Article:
Note the mention of secure landline. The government uses encrypted landlines that ordinary consumers do not. It's possible ordinary landlines may also be somehow vulnerable. The article does not say whether an ordinary landline would be more vulnerable. Secure landlines have been mentioned in more than one article:

Mr. Trump’s aides have repeatedly warned him that his cellphone calls are not secure, and they have told him that Russian spies are routinely eavesdropping on the calls, as well. But aides say the voluble president, who has been pressured into using his secure White House landline more often these days, has still refused to give up his iPhones. — When Trump Phones Friends, the Chinese and the Russians Listen and Learn

The government currently uses Secure Terminal Equipment for its secure landline communications. This replaced STU-III, which was used from 1987 until 2008. To be clear, this is not technology that ordinary civilians would normally be using.

I do find this all a little ironic considering that Signaling System 7 was intended to replace in-band signaling, which allowed anyone with a tone generator to reroute calls on Ma Bell's analog long distance network. SS7 is still more phreak-proof in the sense that end-customers can no longer do that.

The SS7 system CCS-7, which dates to the 1970’s, is riddled with security vulnerabilities like the absence of encryption or service message validation. For a long time, it didn’t pose any risk to subscribers or operators, as the SS7 network was a closed system available only to landline operators — Primary Security Threats for SS7 Cellular Networks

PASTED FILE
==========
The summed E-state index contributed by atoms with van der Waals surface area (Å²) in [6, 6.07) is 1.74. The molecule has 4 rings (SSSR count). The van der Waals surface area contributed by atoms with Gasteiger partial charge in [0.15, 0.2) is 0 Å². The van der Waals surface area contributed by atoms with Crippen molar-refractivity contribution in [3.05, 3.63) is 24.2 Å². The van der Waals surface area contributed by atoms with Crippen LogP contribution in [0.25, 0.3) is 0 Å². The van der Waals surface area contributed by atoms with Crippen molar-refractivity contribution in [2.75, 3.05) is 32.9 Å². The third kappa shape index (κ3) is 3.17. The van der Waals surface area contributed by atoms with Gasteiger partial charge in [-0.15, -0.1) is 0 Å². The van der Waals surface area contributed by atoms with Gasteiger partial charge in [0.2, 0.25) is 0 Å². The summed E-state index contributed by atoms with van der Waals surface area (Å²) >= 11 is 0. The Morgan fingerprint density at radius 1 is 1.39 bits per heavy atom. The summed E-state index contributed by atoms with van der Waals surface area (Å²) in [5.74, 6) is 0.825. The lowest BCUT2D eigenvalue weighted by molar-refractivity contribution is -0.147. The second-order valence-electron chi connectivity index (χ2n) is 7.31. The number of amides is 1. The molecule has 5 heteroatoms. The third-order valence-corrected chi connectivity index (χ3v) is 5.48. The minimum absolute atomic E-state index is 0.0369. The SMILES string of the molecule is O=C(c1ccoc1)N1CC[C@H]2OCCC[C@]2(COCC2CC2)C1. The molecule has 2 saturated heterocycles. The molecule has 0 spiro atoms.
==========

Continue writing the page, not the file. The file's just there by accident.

Given that mobile phones were barely in use when Signaling System 7 replaced the multi-frequency based signaling system that had been in place since the 1940s, I don't think it's exactly fair either to say that SS7 was designed with vulnerabilities, because they weren't vulnerabilities at the time we transitioned to it.

To answer the question, the security risks seem to be mostly surrounding location and access to content on the device, and since none of that applies to landlines and I found references recommending using landlines to circumvent SS7 security issues (despite the fact they rely on SS7 for long-distance as well), I can say that landlines are certainly a much more secure choice and are likely not affected by it. If anyone else finds something, though, I'd like to hear it; there's very little circulating online about how landlines are affected.

Recent update:

According to NIST, landlines may not be immune after all:

The U.S. National Institute of Standards and Technology (NIST) announced in July 2016 that organizations should no longer send one time passwords to mobile phones. The reasoning? This approach is simply not secure. NIST—which both corporations and U.S. regulatory agencies look to for cybersecurity compliance—determined that thieves can too easily steal one time passwords sent to phones via SMS text message. (The same applies to voice codes sent over landlines, according to the agency.)